Monday, April 05, 2010

The effects on mortality of nurses striking

The health sector in Ireland has experienced a fair amount of industrial strife in recent years with nurses in particular taking industrial action over pay and other issues. Understandably this generates a lot of anxiety amongst the public or at least those directly or indirectly affected by this. So it is interesting to know whether such industrial action has any consequences for the health of patients. The paper below finds that it does have negative effects & fairly sizable ones at that. This underlines the importance of avoiding these break-downs in normal industrial relations.
Do strikes kill? evidence from New York state
J Gruber, S A Kleiner

Concerns over the impacts of hospital strikes on patient welfare led to substantial delay in the ability of hospitals to unionize. Once allowed, hospitals unionized rapidly and now represent one of the largest union sectors of the U.S. economy. Were the original fears of harmful hospital strikes realized as a result? In this paper we analyze the effects of nurses’ strikes in hospitals on patient outcomes. We utilize a unique dataset collected on nurses’ strikes over the 1984 to 2004 period in New York State, and match these strikes to a restricted use hospital discharge database which provides information on treatment intensity, patient mortality and hospital readmission. Controlling for hospital specific heterogeneity, patient demographics and disease severity, the results show that nurses’ strikes increase in-hospital mortality by 19.4% and 30-day readmission by 6.5% for patients admitted during a strike, with little change in patient demographics, disease severity or treatment intensity. This study provides some of the first analytical evidence on the effects of health care strikes on patients, and suggests that hospitals functioning during nurses’ strikes are doing so at a lower quality of patient care.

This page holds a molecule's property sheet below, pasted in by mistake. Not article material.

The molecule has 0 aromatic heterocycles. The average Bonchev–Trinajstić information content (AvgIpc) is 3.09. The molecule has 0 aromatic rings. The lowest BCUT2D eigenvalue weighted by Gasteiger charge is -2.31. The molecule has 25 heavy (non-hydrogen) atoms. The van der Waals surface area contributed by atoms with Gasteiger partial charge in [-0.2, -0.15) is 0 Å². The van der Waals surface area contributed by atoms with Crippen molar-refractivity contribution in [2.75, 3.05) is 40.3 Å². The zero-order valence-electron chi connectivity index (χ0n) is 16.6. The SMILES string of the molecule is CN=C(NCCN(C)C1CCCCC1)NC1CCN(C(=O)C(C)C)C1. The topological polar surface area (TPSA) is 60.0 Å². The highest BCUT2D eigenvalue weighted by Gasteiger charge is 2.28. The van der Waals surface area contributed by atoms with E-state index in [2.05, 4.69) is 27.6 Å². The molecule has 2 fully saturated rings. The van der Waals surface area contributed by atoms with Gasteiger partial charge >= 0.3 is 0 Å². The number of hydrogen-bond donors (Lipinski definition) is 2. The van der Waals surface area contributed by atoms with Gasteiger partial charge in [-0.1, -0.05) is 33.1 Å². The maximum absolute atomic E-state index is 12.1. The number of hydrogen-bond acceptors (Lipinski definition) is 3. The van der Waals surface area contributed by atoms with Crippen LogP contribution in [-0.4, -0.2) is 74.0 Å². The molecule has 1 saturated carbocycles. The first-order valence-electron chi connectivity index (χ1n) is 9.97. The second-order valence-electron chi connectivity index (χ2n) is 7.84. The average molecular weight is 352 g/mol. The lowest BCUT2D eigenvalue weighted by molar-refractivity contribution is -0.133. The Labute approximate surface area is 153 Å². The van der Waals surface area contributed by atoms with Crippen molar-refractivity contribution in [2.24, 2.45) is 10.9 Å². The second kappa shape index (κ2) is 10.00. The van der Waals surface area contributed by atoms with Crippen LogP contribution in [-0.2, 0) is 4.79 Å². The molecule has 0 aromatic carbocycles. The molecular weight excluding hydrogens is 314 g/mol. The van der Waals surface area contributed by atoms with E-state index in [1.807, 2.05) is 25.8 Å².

NBER Working Paper No. 15855 (March 2010)

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